10 Ways to teach your kids healthy eating habits

Globally, 108 million children are obese, and the prevalence of childhood obesity is increasing in both boys and girls, from developed and developing countries alike, according to the Vitality ObeCity Index 2017.

This is worrying, because nutritional habits in childhood have a major influence on diets into adulthood.

“While the full-blown effects of chronic lifestyle diseases aren’t always felt before midlife, the behaviours that cause these diseases often begin in childhood,” says Discovery Vitality dietitian Terry Harris. “The foundational years are a key time to help your child form the habits and attitudes towards food that will lower their risk of developing illnesses, like heart disease, high blood pressure, certain cancers, stroke and diabetes, later on in life.

So how can you teach your kids healthy eating habits? Here are 10 practical tips from Harris on how to become a healthy role model for your children:

1. Show, don’t tell

Children learn by copying their parents’ behaviour, so the first step is to lead by example. Choose a glass of water over a soft drink or fruit juice, or crunch into an apple instead of a packet of chips. Your kids will be more likely to follow your example and create healthy habits of their own.

2. Shop together for healthy food

Turn grocery shopping into a fun-filled family outing by exposing your kids to the variety of healthy food on offer at supermarkets. Teach them about colours, nutrition and where food comes from. Give them a healthy snack to munch on to keep them occupied, such as a tub of cherry tomatoes, a punnet of berries or an apple.

Read more: #FREEFruitForKids at Pick n Pay

3. Cook creative dishes as a family

Teach your kids that cooking is fun. Turn your kitchen into a magician’s workshop by creating exciting new dishes that help them grow. For ideas, check out these easy and fun recipes or learn how to make healthy, tasty and easy meals as a family at the HealthyFood Studio.

4. Stock up on healthy snacks

Kids get hungry often, so make sure you have healthy snacks around the house. Fresh fruit, nuts, vegetable sticks with guacamole, cottage cheese or hummus as dips and homemade popcorn make great snacks. Make a game of it – get your kids to create their own snacks using healthy ingredients.

5. Let your kids decide what they like

Treat your child like a blank slate; expose them to different food all the time and then ask them, what do you think? What does it taste like? Expand their food vocabulary beyond likes and dislikes to use all five senses, and let them make up their own minds.

6. Love your fruit and vegetables

The 2016 Healthy Active Kids Report Card reports that most children eat less than one portion of fruit or vegetables a day – well below the recommend five portions. Make fruit and vegetables a part of your daily life and show your kids how much you enjoy it.

7. Limit sugary and salty foods

The report also shows that South African teens drink more than one soft drink a day and consume three times the recommended amount of sugar a week. Consuming too much sugar and salt can cause a host of chronic diseases. Train your family to taste their food first before reaching for the salt shaker and, where you can, replace added sugar with fresh fruit.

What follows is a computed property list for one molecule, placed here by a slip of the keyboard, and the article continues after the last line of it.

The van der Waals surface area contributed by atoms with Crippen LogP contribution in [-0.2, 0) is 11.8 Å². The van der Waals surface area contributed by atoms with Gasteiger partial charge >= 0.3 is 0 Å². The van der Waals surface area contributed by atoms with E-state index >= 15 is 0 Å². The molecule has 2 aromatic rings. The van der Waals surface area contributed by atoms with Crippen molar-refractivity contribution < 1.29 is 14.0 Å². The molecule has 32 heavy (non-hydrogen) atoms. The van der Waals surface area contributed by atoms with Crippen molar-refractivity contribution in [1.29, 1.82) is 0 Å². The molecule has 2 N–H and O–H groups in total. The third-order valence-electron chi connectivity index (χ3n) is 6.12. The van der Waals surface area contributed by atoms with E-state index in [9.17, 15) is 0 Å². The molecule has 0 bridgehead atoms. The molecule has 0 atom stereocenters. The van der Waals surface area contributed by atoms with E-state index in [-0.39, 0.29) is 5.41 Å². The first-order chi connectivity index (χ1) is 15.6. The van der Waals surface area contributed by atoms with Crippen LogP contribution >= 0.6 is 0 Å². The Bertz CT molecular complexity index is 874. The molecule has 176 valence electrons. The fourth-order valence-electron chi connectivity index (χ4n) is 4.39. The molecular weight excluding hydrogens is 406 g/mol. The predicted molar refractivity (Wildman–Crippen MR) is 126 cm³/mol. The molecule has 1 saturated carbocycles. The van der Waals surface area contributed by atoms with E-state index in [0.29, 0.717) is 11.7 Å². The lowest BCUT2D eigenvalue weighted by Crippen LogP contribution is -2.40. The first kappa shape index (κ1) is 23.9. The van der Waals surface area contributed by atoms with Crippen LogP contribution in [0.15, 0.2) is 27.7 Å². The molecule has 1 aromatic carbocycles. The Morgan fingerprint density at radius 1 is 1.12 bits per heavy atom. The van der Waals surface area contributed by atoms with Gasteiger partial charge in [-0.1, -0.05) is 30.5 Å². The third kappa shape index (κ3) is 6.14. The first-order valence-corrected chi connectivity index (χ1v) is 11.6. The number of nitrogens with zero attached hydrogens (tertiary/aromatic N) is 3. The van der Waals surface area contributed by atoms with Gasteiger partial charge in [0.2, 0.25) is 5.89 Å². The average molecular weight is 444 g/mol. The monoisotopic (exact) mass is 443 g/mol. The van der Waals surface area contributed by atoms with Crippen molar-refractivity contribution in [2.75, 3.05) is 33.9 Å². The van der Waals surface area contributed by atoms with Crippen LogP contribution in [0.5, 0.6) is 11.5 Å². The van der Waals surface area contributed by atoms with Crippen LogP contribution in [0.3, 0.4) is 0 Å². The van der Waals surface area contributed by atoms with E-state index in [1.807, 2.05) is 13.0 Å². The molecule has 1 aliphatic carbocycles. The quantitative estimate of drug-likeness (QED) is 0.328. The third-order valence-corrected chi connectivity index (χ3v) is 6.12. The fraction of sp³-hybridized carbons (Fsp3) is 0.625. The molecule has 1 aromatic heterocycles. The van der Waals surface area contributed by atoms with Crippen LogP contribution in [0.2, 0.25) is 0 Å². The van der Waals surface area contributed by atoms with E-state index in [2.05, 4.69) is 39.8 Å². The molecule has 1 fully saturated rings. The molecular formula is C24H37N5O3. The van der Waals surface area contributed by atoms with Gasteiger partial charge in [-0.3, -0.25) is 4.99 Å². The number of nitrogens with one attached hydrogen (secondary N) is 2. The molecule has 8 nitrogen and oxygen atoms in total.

8. Make fast food a fun game

Everyone has days when eating out is the simplest option. Show your child that there are healthy fast food options out there, such as the Vitality meal at Nando’s. Turn deciding on dinner into a scavenger hunt with a prize for the family member who can find the healthiest takeout menu.

9. Make food time family time

In our fast-paced world, it’s important to teach children to slow down and unwind after a stimulating day. Do your best to stick to a routine of cooking and eating a meal together as a family, and remember to turn off all screens and talk to each other instead.

10. Remove the word “diet” from your vocabulary

Do your kids often hear you say, “I can’t eat that; I’m on a diet”? Children shouldn’t associate food with reward and punishment, or the idea that healthy eating is linked to deprivation. Remember it’s likely that your child’s inner voice will one day mirror your own, so model self-care and healthy attitudes towards food.

Harris, a mother of two herself, adds, “A great way to create positive associations is to frame healthy eating in the context of fun family goals. For example, I show my kids how many points our family scores when we buy HealthyFood items with Vitality, and involve them in the process, which instills a sense of shared responsibility and accomplishment.”

So try these 10 steps to encourage good eating habits in your kids, and your whole family will reap the benefits of a healthy lifestyle, both now and in the future.

Need extra motivation to get started?

Discovery Vitality is currently running a competition that rewards families for making healthy food choices. Members who activate the HealthyFood benefit earn 500 HealthyFood points at a Pick n Pay or Woolworths before 31 December are entered into a draw to win a five-star family experience in Disneyland Paris, plus one of five Mickey’s 90th Anniversary hampers. Learn more here.

Image: aureliefrance @123RF.com

 

Discovery Vitality (Pty) Ltd is an authorised financial services provider. Registration number: 1999/007736/07. Limits, T&Cs apply.

While All4Women endeavours to ensure health articles are based on scientific research, health articles should not be considered as a replacement for professional medical advice. Should you have concerns related to this content, it is advised that you discuss them with your personal healthcare provider.

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